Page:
You shouldn't be charged for the void period, or for debt from any previous tenants. 

Without accurate meter readings, energy suppliers have no way to know who used the energy at the property.

This is why it's so important to send opening meter readings to your energy company ASAP after you move in. This means you can only be charged for what you use, and it makes it easier to sort out any problems with the energy at your property. 

Here's how to do a meter reading, no matter which type of energy meter you have. 


Here are the bills you're responsible for as a tenant:

For the average household, this is what you need to cover:

  • Water (Except in Scotland, where this is covered in your council tax payment)
  • Electricity
  • Gas
  • Council tax (If you're a full-time student, you can apply to your local council tax authority for an exemption to pay)

Broadband is also usually your responsibility to arrange and set up. 


What if my bills are included in my rent?

If your bills are included you just need to pay the agreed amount each month and everything will be sorted for you. 

What if I move out before the end of my tenancy?

Your tenancy agreement is a legally binding contract, so you're responsible for paying the bills for the dates listed, even if circumstances change. Your utility suppliers still need payment for the dates, even if you're not at the property, and it would be you, not your landlord.

If you have evidence that you've been released from your contract early, you may be able to come to an arrangement with your suppliers, but some services like broadband could come with a cancellation fee if you end your contract with them early.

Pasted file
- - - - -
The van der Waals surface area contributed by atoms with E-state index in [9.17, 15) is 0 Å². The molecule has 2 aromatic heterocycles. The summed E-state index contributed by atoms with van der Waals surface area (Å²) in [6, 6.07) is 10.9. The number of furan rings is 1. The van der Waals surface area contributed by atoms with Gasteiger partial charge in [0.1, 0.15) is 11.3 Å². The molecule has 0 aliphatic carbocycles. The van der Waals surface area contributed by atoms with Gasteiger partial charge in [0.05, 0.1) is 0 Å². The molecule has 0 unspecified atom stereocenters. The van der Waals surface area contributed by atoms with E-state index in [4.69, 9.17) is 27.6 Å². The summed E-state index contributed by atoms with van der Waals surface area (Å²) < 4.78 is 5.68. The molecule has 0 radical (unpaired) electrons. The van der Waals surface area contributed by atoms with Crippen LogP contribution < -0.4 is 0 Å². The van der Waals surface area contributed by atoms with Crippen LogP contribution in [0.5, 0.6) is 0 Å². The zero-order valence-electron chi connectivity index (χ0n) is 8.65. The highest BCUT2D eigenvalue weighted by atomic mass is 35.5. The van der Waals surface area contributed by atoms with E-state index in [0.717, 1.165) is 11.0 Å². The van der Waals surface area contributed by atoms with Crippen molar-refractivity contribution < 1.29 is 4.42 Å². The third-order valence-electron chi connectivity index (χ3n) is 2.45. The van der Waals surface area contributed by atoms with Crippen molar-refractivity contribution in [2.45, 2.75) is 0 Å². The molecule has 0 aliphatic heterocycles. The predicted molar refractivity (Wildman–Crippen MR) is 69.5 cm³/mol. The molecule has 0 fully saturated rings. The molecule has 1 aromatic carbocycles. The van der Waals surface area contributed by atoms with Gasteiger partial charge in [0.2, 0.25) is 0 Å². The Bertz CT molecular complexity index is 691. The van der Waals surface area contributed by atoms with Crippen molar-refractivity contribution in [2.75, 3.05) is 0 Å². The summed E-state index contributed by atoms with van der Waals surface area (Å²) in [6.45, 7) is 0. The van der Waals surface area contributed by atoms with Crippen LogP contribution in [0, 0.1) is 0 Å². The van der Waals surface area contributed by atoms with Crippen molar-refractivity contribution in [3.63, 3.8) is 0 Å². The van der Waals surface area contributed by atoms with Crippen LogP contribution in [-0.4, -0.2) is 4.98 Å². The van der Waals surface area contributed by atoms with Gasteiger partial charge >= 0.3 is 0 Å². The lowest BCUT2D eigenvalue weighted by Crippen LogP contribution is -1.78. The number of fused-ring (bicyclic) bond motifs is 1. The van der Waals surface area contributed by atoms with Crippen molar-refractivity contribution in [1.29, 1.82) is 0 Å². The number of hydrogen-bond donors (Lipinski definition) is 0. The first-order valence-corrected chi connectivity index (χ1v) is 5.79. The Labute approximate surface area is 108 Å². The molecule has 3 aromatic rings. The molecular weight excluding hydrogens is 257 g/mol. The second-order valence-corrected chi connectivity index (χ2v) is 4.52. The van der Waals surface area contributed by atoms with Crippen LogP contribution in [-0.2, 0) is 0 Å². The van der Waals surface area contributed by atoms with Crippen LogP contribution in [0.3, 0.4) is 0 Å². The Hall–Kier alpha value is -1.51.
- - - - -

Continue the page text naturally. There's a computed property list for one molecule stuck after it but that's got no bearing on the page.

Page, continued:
You only need to pay council tax for the months you actually live at an address, so you should always update your local council when you're due to move out so you only get billed for the months you need to pay.

My house has multiple occupants, who is responsible for bills?

The person who puts their name of the account is responsible, which is why it's important to get your housemates' names on the account ASAP. It's great to be the responsible, organised one, but if it leads you with bad credit or in financial difficulty, it can cause serious problems! If you have a bills package with One Utility Bill, everybody will be responsible for the bills, paying their share each month from their own account.

What happens if I don't pay a bill that's in my name?

The risks of unpaid utility bills can have a big impact, even if you only miss a month:

  • One missed bill payment stays on your credit score for six years
    • A low credit score makes it harder to get a loan or mortgage, credit card, a phone contract or even rent another property.
  • Your landlord or utility supplier could also send the debt to a collection agency, which means the liable party could ultimately end up with a CCJ,  which stays on your credit report much longer, and can cause even bigger problems with your future credit.